where the function f and exponent m are determined by experimental or analytical approaches. Equation (1) will be utilized later in developing the dimensionless model to relate Nusselt number and Rayleigh number.

An energy balance suggests the following approximation for the storage fluid mean temperature, Tm during charging: Display Formula

(2)McpdTmdth¯TwToπDL

Equation (2) states that the rate of heat transfer is proportional to the temperature difference between the wall and the temperature of the core region shown in Fig. 4. It is assumed that heat transfer between mixing region and the wall is negligible because the temperature of both regions is Tw. Equation (2) was integrated and rearranged to form a dimensionless expression for the mean temperature as shown in the following equation: Display Formula

(3)θm4LDNuL·FoL

Equation (1) was then utilized to relate average Nusselt number to Rayleigh number and Prandtl number. The dimensionless temperature of the storage fluid can now be expressed as shown in the following equation: Display Formula

(4)θm4fPr·BF

where BF is the buoyancy-Fourier number defined as Display Formula

(5)BF=LDRaLm·FoL

Equations (4) and (5) suggest that the dimensionless mean temperature of the storage fluid, θm is a linear function of the BF number and Prandtl number; however, Eqs. (4) and (5) are derived based on the vertical flat plate assumption and not a vertical tube configuration. Therefore, it is expected that the relation between θm and BF does not follow the linear trend but θm still remains a function of BF in a nonlinear form. In Fig. 5, the dimensionless temperature θm is plotted as a function of BF number for all L/D ration and for both storage fluids (supercritical CO2 and toluene). Apparently, the results of all L/D ratios collapse on a single curve for each storage fluid corresponding to different Prandtl numbers. It should be noted that supercritical CO2 and toluene are significantly different in Prandtl number. The developed model can be utilized to find the variation of mean temperature of the storage fluid within the range of parameters tested as long as the turbulent assumption is correct.

The dimensionless model of heat transfer was further expanded by considering the definition of average Nusselt number in the equation given below: Display Formula

(6)NuL=Q2πRLLkΔT

The convective heat transfer rate, Q, is defined by Eq. (7) based on the temperature difference between the tube wall and the core region; therefore, the heat transfer only occurs along the length of the core region, L̃Display Formula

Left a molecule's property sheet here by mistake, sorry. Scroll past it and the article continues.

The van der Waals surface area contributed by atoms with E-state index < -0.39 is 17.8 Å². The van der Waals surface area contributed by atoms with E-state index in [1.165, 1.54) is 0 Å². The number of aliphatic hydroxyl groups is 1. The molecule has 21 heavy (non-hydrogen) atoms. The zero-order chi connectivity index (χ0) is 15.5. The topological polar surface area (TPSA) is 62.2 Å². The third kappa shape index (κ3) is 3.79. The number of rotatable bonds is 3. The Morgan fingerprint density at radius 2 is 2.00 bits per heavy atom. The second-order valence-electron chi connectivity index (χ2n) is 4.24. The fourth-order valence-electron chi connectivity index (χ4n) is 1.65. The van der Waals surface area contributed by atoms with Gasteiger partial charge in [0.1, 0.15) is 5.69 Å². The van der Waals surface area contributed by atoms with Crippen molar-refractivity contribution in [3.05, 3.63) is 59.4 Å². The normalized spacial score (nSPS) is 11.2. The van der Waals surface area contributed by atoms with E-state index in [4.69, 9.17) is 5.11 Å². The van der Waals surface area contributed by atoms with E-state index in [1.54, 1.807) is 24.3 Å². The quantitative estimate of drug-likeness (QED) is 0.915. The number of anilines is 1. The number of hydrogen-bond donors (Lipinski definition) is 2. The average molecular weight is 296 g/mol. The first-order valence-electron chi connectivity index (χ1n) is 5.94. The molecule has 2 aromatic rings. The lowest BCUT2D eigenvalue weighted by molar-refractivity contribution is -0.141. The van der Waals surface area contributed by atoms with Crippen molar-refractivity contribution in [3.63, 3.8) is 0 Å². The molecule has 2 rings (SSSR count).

(7)Q=h¯L̃TwTo2πRL̃

Equation (7) was then substituted into Eq. (6), and the solution is rearranged to obtain Eq. (8). The total Nusselt number NuL is equivalent to the partial Nusselt number, NuL̃, because no heat transfer is assumed to happen between tube wall and the mixing region Display Formula

(8)NuL=NuL̃=RaL̃mfPr=RaLmL̃L3mfPr

Equation (8) suggests that the average Nusselt number is a function of length ratio (L̃/L) which is initially equal to 1 and decreases during charge time. The length ratio (L̃/L) is now shown to be a function of dimensionless temperature of the storage fluid. One may write the mean temperature of the storage fluid Tm in terms of the tube wall and the initial temperatures as shown in the equation given below: Display Formula

(9)Tm=TwLL̃+ToL̃L

Rearrangement of Eq. (9) shows that the length ratio (L̃/L) is a function of dimensionless temperature of the storage fluid and essentially a function of BF number as shown in the following equation: Display Formula

(10)L̃L=1TmToTwTo=1θm=f´BF

Since dimensionless temperature of the storage fluid θm is a function of BF number and Prandtl number as shown on Fig. 5, (L̃/L) is also a function of BF number. Equation (10) is now plugged into Eq. (8), and the solution is rearranged in the form of the below equation: Display Formula

(11)NuLRaLm=gBFfPr

Equation (11) suggests that NuLRaLm is only a function of buoyancy-Fourier number and Prandtl number. The results of the supercritical CO2 and toluene computations are utilized to plot NuLRaLm as a function of BF number in Fig. 6. The curves of all L/D ratios collapse on a single curve for each storage fluid (corresponding to Prandtl Number). This behavior confirms that Nusselt number is a function of defined buoyancy-Fourier number and is inversely related to Rayleigh number. The value of exponent m is obtained by a statistical approach explained in details in Ref. [10]. The initial values of BF number for all L/D ratios correspond to the times that conduction plays a major role and the developed model (which is based on turbulent natural convection) leads to slight disagreement of the curves. Figure 6 and Eq. (11) characterize the convective heat transfer process during the charge cycle. Using the developed dimensionless method, the convective heat transfer coefficient can be approximated as long as the buoyancy-driven flow is in the turbulent regime.

In this study, the turbulent natural convection heat transfer during charge cycle of an isochoric thermal energy storage tube was studied computationally and theoretically. The thermal storage fluids (supercritical CO2 and toluene) were chosen based on their significantly different properties and Prandtl numbers. The storage fluids were contained in sealed and vertical storage tubes. The outer surface of the storage tubes were assumed to be exposed to a constant temperature.